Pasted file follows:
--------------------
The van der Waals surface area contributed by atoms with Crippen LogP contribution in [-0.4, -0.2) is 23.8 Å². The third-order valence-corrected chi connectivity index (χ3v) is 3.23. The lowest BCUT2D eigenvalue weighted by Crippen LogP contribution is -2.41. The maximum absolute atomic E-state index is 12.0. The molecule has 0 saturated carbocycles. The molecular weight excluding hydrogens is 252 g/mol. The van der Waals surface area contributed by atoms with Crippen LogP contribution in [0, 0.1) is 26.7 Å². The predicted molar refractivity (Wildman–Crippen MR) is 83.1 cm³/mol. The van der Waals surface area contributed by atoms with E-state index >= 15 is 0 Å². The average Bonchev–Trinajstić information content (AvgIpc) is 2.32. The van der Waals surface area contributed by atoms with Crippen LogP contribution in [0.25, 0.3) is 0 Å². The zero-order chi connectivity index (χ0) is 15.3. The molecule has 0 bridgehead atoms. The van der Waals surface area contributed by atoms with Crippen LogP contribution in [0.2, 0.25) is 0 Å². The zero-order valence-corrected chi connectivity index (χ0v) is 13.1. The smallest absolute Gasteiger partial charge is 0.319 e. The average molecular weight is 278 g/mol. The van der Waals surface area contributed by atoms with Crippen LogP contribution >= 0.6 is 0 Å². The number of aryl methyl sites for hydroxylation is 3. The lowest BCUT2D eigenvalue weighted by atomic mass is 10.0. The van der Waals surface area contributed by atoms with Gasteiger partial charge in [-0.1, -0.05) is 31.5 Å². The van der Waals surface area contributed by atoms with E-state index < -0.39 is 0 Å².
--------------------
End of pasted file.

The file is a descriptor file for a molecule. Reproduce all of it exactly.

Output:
The van der Waals surface area contributed by atoms with Crippen LogP contribution in [-0.4, -0.2) is 23.8 Å². The third-order valence-corrected chi connectivity index (χ3v) is 3.23. The lowest BCUT2D eigenvalue weighted by Crippen LogP contribution is -2.41. The maximum absolute atomic E-state index is 12.0. The molecule has 0 saturated carbocycles. The molecular weight excluding hydrogens is 252 g/mol. The van der Waals surface area contributed by atoms with Crippen LogP contribution in [0, 0.1) is 26.7 Å². The predicted molar refractivity (Wildman–Crippen MR) is 83.1 cm³/mol. The van der Waals surface area contributed by atoms with E-state index >= 15 is 0 Å². The average Bonchev–Trinajstić information content (AvgIpc) is 2.32. The van der Waals surface area contributed by atoms with Crippen LogP contribution in [0.25, 0.3) is 0 Å². The zero-order chi connectivity index (χ0) is 15.3. The molecule has 0 bridgehead atoms. The van der Waals surface area contributed by atoms with Crippen LogP contribution in [0.2, 0.25) is 0 Å². The zero-order valence-corrected chi connectivity index (χ0v) is 13.1. The smallest absolute Gasteiger partial charge is 0.319 e. The average molecular weight is 278 g/mol. The van der Waals surface area contributed by atoms with Crippen LogP contribution >= 0.6 is 0 Å². The number of aryl methyl sites for hydroxylation is 3. The lowest BCUT2D eigenvalue weighted by atomic mass is 10.0. The van der Waals surface area contributed by atoms with Gasteiger partial charge in [-0.1, -0.05) is 31.5 Å². The van der Waals surface area contributed by atoms with E-state index < -0.39 is 0 Å².